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Mary Ann Day Brown (Reynolds, 2005)


David S. Reynolds, John Brown, Abolitionist: The Man Who Killed Slavery, Sparked the Civil War, and Seeded Civil Rights, rev. ed. (New York: Vintage Books, 2005), 49-50.

Unlike the erratic Dianthe [Lusk Brown], Mary would prove to be a rock of stability for John Brown. Staunch and stoical, she set a tone of quiet courage that would influence the whole family. At the time of her marriage she was only half Brown's age and four years older than his oldest son, but her stepchildren would always call her "Mother." She would endure the deaths of nine of the thirteen children she had with John Brown, including four in one terrible week in 1842. Only four of her children outlived her. She stood behind her husband in times of poverty, long separation, and mortal danger. During his trial friends suggested that she try to save him by testifying that he was insane. She replied flatly, "It would be untrue, and therefore impossible."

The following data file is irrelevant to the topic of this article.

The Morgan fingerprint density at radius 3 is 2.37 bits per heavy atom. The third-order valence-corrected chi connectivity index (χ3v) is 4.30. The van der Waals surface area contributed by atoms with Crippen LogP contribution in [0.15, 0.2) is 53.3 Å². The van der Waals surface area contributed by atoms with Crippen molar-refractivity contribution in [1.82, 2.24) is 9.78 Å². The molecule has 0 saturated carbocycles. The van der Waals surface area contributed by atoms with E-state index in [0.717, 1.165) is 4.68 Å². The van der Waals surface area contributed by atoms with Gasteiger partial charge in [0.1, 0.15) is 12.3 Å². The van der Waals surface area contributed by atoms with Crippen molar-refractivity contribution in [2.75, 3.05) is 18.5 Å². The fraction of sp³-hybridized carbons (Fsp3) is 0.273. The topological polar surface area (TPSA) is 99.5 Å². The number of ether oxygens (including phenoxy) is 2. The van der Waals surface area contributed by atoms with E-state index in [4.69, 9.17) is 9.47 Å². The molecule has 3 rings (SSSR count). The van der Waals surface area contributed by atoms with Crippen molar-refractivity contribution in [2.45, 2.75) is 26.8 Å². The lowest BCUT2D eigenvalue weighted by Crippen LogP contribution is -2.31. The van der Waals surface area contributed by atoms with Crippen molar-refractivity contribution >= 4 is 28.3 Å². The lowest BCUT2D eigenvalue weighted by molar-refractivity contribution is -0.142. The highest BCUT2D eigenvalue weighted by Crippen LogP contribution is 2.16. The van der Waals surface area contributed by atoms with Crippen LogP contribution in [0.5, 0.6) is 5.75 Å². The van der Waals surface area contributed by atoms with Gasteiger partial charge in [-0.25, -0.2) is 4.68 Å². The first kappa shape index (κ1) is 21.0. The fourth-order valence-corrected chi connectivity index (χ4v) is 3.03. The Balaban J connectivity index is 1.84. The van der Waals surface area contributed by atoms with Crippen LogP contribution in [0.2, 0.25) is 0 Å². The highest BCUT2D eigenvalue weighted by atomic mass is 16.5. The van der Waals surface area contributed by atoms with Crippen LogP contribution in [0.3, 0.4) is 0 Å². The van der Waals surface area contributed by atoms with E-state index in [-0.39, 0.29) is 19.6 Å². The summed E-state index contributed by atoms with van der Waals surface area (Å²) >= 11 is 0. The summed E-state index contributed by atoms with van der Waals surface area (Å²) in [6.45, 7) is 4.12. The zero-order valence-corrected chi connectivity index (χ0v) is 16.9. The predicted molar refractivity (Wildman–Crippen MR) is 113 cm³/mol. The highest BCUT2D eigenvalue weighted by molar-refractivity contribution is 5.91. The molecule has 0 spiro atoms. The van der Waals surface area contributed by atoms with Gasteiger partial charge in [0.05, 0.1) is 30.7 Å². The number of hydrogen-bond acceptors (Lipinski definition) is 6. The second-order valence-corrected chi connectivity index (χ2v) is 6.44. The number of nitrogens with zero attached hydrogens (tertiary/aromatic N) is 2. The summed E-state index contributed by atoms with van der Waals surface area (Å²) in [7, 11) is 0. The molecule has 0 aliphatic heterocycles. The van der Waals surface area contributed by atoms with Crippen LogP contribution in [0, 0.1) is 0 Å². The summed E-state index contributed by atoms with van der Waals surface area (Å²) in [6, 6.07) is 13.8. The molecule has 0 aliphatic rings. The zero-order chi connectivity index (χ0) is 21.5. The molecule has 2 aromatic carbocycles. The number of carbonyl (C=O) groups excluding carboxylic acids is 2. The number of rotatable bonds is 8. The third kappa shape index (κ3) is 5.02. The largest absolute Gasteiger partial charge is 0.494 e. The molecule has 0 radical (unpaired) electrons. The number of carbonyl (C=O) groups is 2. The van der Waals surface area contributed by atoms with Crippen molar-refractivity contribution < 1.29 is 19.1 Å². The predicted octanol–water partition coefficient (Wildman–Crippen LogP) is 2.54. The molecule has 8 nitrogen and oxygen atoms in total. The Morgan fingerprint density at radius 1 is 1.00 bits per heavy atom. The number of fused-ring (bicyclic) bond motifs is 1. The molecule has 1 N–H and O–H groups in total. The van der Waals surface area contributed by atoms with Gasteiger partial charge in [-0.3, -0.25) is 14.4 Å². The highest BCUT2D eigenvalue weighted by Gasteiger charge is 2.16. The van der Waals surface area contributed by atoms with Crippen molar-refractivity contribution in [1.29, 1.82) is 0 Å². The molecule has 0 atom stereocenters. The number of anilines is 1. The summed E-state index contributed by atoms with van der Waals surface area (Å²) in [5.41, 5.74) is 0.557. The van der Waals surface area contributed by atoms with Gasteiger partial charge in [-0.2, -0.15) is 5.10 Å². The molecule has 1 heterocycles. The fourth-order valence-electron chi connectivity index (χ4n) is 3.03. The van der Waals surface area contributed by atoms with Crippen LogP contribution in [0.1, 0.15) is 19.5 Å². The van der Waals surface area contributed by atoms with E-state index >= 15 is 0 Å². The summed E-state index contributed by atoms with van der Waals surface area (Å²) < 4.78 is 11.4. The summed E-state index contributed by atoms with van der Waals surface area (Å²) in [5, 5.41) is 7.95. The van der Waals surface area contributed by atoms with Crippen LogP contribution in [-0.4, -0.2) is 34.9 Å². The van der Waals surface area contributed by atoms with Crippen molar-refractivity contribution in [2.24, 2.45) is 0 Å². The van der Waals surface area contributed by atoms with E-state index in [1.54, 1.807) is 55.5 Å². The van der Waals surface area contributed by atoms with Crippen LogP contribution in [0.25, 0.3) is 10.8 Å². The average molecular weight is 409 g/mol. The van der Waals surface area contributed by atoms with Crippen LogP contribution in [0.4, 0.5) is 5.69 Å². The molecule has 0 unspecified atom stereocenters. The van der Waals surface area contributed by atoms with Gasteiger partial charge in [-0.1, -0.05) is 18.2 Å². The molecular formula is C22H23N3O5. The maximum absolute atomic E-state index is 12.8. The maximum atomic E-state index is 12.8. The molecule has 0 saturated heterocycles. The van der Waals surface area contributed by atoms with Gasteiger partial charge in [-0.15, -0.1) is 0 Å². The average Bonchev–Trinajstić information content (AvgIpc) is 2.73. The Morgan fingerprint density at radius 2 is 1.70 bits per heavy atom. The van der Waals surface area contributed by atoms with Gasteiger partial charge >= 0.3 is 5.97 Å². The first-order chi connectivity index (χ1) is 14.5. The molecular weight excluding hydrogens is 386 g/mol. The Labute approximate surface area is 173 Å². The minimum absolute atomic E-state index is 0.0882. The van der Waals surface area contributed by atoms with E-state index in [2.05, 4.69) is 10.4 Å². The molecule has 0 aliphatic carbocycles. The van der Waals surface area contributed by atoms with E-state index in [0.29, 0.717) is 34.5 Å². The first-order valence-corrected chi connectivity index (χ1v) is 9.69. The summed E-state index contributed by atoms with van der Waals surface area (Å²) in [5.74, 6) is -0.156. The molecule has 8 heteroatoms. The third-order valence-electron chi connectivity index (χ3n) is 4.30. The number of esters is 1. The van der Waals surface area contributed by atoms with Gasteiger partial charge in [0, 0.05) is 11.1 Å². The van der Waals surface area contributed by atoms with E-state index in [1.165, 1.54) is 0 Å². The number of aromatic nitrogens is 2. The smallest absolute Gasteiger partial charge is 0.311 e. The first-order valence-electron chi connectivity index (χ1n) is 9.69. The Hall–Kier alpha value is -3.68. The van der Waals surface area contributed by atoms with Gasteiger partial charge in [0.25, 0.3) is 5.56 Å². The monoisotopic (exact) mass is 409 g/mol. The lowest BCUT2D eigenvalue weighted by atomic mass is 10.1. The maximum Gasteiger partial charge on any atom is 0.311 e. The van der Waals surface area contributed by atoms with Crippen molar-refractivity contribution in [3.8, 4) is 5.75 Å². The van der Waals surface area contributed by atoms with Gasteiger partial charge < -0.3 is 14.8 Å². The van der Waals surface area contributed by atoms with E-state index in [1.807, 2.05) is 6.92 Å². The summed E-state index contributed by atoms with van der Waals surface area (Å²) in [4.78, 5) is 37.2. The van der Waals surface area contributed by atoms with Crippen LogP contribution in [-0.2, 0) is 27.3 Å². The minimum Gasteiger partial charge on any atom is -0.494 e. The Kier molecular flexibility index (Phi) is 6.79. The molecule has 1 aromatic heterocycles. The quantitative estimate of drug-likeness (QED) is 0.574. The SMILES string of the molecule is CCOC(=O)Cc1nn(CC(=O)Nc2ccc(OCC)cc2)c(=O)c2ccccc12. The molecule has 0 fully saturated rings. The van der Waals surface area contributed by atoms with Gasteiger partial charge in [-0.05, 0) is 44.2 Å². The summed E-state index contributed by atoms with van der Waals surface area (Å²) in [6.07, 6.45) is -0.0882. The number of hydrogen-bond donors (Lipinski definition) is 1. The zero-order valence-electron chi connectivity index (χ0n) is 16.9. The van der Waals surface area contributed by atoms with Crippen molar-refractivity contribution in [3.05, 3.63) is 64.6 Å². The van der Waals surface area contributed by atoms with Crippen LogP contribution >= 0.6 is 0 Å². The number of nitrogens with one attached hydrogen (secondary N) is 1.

How to Cite This Page: "Mary Ann Day Brown (Reynolds, 2005)," House Divided: The Civil War Research Engine at Dickinson College,